Fullilove won over Nichols and two other opponents by a comfortable 57.83 percent margin. Another Wharton endorsee, University of Memphis law professor Lee Harris, ran neck-to-neck in District 7 with Kemba Ford, the daughter of former state Senator John Ford, who is currently languishing in a federal prison in Mississippi but was surely following the election returns with some degree of vicarious pride.
Harris, who had an abundance of establishment support, and Ford, the two of whom will now vie in a runoff, were the leaders in a large field of contenders, with the rest trailing far behind.
District 7 had been the bailiwick of former councilwoman Barbara Swearengen Ware, who retired after accepting a sentence for official misconduct, and was the only Council district with an open seat.
By Adrian Sainz, Associated Press
MEMPHIS, Tenn. — Known for his mediation skills and stylish suits, Memphis Mayor A C Wharton has guided this gritty city through a $60 million budget deficit, a school funding battle and a historic Mississippi River flood.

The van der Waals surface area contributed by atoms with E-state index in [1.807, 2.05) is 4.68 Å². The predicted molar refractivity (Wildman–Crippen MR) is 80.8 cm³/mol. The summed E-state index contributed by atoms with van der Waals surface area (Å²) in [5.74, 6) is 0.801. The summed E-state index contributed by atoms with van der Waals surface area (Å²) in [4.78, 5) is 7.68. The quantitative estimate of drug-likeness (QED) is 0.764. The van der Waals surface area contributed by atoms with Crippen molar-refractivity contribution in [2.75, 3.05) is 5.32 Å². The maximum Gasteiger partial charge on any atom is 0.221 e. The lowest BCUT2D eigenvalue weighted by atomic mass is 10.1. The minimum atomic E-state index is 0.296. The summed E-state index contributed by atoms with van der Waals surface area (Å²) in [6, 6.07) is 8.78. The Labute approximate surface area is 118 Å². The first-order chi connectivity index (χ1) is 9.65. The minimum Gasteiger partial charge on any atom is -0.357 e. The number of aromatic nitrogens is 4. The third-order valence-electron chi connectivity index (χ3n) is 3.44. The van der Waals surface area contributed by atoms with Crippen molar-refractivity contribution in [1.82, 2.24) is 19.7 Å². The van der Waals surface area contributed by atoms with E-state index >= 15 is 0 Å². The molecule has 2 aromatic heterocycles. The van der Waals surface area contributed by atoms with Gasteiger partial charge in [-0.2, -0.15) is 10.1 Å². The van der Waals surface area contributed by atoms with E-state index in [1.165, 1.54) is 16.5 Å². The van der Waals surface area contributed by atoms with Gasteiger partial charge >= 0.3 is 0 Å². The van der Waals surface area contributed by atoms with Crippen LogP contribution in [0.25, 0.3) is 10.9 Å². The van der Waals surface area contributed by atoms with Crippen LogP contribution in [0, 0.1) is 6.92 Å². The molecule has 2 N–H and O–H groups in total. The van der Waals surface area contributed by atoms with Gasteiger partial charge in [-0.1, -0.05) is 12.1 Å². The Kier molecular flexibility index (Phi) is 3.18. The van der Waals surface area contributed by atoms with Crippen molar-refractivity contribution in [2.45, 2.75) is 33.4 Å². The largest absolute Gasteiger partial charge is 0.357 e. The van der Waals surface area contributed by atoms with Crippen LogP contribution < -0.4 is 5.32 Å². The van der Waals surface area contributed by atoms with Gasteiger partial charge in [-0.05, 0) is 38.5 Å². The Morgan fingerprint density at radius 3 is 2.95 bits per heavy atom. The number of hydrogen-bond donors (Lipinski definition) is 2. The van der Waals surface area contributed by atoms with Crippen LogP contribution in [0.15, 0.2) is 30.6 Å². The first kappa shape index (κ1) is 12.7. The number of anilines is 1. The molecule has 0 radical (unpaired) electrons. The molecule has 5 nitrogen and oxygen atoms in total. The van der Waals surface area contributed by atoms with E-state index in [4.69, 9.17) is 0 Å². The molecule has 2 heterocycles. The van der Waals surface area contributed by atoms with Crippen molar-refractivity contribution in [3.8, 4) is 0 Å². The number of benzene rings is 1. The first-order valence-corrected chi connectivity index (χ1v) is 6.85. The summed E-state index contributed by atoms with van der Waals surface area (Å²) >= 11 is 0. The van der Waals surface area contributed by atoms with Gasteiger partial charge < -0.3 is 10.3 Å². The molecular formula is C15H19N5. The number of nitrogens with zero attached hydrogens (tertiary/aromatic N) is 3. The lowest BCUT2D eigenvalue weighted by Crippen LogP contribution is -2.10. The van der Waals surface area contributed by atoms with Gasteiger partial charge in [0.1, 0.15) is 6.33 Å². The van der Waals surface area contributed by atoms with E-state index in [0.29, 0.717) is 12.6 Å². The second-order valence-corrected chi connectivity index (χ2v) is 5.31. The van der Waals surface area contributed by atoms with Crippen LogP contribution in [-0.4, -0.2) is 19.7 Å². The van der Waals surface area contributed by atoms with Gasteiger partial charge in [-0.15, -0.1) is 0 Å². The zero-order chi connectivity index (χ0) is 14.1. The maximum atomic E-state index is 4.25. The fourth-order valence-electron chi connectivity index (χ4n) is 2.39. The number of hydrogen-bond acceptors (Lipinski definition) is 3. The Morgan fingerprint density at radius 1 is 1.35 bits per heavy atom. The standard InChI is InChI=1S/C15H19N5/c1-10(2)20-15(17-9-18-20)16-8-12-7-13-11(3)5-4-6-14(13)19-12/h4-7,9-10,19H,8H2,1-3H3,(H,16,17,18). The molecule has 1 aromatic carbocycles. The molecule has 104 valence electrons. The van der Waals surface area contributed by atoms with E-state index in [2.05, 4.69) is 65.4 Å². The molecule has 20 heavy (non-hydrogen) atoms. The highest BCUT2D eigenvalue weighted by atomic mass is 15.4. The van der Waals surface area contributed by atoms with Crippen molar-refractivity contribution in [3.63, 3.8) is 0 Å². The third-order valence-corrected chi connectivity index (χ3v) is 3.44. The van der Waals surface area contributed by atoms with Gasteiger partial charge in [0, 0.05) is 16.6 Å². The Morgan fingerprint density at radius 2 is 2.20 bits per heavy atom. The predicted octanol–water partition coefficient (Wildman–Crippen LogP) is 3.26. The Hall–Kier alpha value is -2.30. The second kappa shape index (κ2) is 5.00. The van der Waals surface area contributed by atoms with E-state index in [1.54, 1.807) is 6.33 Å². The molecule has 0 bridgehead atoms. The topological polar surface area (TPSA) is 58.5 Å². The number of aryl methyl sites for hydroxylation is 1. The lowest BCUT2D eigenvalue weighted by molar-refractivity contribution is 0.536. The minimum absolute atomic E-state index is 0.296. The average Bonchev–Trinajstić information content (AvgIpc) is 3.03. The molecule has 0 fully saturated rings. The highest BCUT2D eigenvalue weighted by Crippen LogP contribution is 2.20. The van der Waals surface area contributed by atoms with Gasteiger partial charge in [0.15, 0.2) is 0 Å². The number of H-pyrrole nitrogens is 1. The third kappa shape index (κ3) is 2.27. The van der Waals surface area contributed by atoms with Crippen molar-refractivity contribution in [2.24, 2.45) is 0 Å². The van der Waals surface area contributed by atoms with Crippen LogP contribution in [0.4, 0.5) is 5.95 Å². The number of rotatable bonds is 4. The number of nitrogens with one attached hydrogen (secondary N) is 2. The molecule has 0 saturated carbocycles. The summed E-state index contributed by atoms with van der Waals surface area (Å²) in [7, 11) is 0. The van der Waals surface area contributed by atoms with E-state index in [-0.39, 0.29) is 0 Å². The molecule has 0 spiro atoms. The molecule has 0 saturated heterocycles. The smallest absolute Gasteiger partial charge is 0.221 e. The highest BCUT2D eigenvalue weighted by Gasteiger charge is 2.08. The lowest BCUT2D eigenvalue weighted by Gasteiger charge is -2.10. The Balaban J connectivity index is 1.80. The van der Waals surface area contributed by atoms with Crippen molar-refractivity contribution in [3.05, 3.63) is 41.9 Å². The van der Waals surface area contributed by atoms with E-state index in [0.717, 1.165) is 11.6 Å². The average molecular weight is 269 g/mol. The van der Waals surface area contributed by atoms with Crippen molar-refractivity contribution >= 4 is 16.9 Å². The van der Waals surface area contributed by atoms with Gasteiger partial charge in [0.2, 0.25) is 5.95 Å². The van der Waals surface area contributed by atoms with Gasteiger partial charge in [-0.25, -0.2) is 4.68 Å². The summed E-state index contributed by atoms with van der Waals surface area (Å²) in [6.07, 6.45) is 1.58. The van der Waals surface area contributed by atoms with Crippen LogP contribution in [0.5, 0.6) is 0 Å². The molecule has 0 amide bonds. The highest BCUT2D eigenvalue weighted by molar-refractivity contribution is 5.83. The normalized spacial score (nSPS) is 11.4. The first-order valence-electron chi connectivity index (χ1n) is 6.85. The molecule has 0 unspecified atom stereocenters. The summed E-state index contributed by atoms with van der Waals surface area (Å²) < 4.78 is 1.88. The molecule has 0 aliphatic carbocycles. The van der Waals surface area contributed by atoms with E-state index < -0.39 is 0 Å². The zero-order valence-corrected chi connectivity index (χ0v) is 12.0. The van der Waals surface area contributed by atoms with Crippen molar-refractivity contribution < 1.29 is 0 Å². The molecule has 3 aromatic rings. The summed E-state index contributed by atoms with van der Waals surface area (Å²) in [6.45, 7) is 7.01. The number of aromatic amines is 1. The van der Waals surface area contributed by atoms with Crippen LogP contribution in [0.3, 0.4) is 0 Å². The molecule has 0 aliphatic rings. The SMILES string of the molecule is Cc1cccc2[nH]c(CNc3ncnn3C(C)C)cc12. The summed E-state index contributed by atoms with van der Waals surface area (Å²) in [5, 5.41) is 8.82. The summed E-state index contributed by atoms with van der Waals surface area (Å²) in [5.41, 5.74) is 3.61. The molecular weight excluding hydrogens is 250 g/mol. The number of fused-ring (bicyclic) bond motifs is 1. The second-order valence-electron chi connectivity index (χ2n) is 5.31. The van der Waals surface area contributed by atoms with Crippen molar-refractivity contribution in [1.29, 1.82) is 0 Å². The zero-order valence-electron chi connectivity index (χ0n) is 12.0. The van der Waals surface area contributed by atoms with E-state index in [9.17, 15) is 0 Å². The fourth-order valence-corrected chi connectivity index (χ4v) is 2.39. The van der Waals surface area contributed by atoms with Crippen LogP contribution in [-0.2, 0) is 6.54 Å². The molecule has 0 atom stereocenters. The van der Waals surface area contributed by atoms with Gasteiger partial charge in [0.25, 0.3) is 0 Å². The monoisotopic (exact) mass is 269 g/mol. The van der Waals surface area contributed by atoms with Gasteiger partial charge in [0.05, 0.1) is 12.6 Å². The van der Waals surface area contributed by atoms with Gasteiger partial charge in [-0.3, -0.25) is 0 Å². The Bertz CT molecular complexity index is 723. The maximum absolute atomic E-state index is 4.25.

Through it all, the silver-haired former lawyer has remained low-key and calm. Those traits have helped him maintain his support as he prepares for re-election Thursday in a city that has been beleaguered by poverty, crime and unemployment.
“I’ve got to have an upbeat spirit, no matter what challenges we face,” Wharton said. “That aspect of being mayor is as important, or sometimes more important, than balancing the books.”
Wharton won a special election in 2009 to replace Willie Herenton, the city’s first elected black mayor who resigned after 18 years in office. Wharton previously served as Shelby County mayor for about seven years and was the first African-American law professor at the University of Mississippi, a position he held for 25 years. He also was Shelby County’s chief public defender.